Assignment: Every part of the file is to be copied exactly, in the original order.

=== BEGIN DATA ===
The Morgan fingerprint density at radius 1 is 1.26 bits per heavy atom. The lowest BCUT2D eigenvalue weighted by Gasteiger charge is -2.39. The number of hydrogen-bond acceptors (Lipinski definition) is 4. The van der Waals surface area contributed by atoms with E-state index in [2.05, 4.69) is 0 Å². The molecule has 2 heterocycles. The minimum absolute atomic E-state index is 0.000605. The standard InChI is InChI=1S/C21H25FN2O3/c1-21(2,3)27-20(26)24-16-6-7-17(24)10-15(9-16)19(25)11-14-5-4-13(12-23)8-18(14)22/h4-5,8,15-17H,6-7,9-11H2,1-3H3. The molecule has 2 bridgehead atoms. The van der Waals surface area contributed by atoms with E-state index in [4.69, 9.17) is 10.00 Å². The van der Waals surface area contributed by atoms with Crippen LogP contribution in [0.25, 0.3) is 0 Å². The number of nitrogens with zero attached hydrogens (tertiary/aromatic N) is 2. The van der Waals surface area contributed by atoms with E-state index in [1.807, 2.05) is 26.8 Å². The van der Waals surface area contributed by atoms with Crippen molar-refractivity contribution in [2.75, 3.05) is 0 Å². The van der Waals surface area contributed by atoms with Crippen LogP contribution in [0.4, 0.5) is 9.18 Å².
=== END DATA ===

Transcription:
The Morgan fingerprint density at radius 1 is 1.26 bits per heavy atom. The lowest BCUT2D eigenvalue weighted by Gasteiger charge is -2.39. The number of hydrogen-bond acceptors (Lipinski definition) is 4. The van der Waals surface area contributed by atoms with E-state index in [2.05, 4.69) is 0 Å². The molecule has 2 heterocycles. The minimum absolute atomic E-state index is 0.000605. The standard InChI is InChI=1S/C21H25FN2O3/c1-21(2,3)27-20(26)24-16-6-7-17(24)10-15(9-16)19(25)11-14-5-4-13(12-23)8-18(14)22/h4-5,8,15-17H,6-7,9-11H2,1-3H3. The molecule has 2 bridgehead atoms. The van der Waals surface area contributed by atoms with E-state index in [4.69, 9.17) is 10.00 Å². The van der Waals surface area contributed by atoms with Crippen LogP contribution in [0.25, 0.3) is 0 Å². The number of nitrogens with zero attached hydrogens (tertiary/aromatic N) is 2. The van der Waals surface area contributed by atoms with E-state index in [1.807, 2.05) is 26.8 Å². The van der Waals surface area contributed by atoms with Crippen molar-refractivity contribution in [2.75, 3.05) is 0 Å². The van der Waals surface area contributed by atoms with Crippen LogP contribution in [0.4, 0.5) is 9.18 Å².